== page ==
Julie Carlyle, member of the Institute of Chartered Accountants in England and Wales’ (ICAEW) retail auditor community and Ernst & Young head of retail.
We have seen some strong results from premium fashion retailers, although further down the value chain the like-for-like sales announcements have been scarcer. While they are one key indicator for the sector, it is important to look beyond these top-line figures.
The pressure on fashion retailers, department stores and supermarkets to produce positive numbers after the Christmas period is extreme, as these data tend to get a lot of attention. However, in a recent ICAEW report, retail auditors from the UK’s six largest audit firms warned about over-focus on retailers’ like-for-like sales.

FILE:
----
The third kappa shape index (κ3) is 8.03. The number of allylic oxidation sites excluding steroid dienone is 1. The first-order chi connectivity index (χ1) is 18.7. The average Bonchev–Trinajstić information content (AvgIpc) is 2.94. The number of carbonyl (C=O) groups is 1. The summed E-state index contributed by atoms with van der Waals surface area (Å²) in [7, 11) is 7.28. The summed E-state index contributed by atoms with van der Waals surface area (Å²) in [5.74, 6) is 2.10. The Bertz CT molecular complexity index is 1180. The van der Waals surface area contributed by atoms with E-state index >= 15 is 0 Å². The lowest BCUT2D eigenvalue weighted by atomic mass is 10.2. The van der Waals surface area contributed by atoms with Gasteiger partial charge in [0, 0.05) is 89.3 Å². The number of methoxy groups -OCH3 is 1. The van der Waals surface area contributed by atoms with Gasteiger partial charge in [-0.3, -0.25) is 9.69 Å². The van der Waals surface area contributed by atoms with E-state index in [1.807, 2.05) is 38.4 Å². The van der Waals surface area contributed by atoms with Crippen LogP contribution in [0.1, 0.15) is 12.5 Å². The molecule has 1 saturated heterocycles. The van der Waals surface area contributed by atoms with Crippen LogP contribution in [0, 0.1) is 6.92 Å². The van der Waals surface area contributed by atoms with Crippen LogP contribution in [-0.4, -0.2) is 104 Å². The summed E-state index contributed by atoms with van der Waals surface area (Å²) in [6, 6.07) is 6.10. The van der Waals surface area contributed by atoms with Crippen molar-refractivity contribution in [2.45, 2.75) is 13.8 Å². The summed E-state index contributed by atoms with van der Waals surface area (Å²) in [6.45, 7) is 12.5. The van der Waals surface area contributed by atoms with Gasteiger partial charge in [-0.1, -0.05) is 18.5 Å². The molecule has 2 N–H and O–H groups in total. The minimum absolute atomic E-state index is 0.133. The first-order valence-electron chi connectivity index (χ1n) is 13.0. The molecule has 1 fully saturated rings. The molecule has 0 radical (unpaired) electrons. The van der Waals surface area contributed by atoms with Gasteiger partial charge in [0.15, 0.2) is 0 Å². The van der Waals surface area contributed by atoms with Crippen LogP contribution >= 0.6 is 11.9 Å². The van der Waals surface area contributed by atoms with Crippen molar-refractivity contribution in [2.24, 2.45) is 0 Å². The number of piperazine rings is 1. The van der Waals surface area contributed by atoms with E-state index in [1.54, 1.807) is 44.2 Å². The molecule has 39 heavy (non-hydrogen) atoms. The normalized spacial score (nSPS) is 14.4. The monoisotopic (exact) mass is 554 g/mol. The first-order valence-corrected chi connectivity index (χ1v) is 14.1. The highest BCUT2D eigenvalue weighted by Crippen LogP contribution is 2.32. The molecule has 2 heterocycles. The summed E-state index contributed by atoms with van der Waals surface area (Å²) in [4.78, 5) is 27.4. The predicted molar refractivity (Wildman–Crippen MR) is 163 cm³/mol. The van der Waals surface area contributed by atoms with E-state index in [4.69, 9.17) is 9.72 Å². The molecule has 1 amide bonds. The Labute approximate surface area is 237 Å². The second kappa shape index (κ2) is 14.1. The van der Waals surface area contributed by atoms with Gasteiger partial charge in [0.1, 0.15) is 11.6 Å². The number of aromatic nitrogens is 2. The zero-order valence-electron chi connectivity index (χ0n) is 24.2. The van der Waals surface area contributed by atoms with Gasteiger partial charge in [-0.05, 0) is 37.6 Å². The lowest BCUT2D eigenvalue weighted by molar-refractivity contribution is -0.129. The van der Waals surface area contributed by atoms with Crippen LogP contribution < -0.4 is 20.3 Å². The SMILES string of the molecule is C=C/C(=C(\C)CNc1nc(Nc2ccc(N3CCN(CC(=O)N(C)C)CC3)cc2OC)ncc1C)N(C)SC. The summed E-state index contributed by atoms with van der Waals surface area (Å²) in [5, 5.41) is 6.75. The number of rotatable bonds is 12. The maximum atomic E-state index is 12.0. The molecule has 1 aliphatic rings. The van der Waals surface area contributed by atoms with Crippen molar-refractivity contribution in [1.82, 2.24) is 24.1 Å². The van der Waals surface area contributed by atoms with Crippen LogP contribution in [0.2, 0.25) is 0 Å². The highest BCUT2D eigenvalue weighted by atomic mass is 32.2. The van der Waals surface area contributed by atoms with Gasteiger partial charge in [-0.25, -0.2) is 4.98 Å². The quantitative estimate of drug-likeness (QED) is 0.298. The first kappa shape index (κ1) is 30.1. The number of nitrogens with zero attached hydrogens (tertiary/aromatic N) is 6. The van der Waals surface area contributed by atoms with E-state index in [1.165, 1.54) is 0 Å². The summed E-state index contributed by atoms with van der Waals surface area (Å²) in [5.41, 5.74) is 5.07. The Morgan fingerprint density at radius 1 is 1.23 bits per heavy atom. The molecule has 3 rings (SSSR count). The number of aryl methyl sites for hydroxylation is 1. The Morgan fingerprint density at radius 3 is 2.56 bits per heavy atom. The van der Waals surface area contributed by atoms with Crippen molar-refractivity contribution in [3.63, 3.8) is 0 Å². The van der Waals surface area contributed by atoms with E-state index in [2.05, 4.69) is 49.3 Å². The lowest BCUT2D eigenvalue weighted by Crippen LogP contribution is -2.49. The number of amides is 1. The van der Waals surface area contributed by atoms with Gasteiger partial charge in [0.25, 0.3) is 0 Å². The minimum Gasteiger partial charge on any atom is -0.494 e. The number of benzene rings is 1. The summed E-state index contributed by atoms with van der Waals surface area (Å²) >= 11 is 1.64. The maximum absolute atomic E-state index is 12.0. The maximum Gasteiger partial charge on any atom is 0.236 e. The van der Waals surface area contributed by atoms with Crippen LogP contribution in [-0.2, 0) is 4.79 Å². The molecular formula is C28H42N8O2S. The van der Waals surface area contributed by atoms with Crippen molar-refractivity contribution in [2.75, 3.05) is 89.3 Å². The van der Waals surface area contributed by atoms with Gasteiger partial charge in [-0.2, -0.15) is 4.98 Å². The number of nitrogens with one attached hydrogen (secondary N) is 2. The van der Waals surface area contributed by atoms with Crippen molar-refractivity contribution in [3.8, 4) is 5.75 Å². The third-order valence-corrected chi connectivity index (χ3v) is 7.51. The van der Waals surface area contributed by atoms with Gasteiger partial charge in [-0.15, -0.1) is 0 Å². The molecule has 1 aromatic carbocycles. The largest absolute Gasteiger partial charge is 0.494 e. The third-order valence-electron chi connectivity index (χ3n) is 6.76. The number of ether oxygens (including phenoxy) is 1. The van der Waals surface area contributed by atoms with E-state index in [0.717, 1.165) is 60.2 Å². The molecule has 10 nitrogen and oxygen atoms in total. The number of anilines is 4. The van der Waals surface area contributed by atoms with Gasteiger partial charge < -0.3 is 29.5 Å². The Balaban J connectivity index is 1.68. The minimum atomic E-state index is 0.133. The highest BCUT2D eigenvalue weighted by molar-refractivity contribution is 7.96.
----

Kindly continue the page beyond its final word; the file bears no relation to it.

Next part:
The pre-Christmas period saw a variety of promotional strategies, including some early and deep discounting. Heavy discounting means like-for-like data may mask real performance. Like-for-likes also say nothing about margins.
Another issue is that there is no standard way of calculating the data, making like-for-likes unsuitable for direct comparisons.
Customer experience will always be important. However, with the shopping experience becoming increasingly digital, success also depends on retailers getting their channel strategy right.
This means adapting to the world of convenience in buying and receiving goods that consumers demand, such as clicks-and-bricks and click-and-collect. Also important to fashion retailers is having good reverse logistics and offering flexible return options.
Changing business models provide challenges to retailers. Many are grappling with real clarity on which retail channel is driving sales and whether consumers have looked in store before buying online, or the other way around.
This can hamper the ability to make quick, responsive business decisions and understanding their likely top-line and margin impact.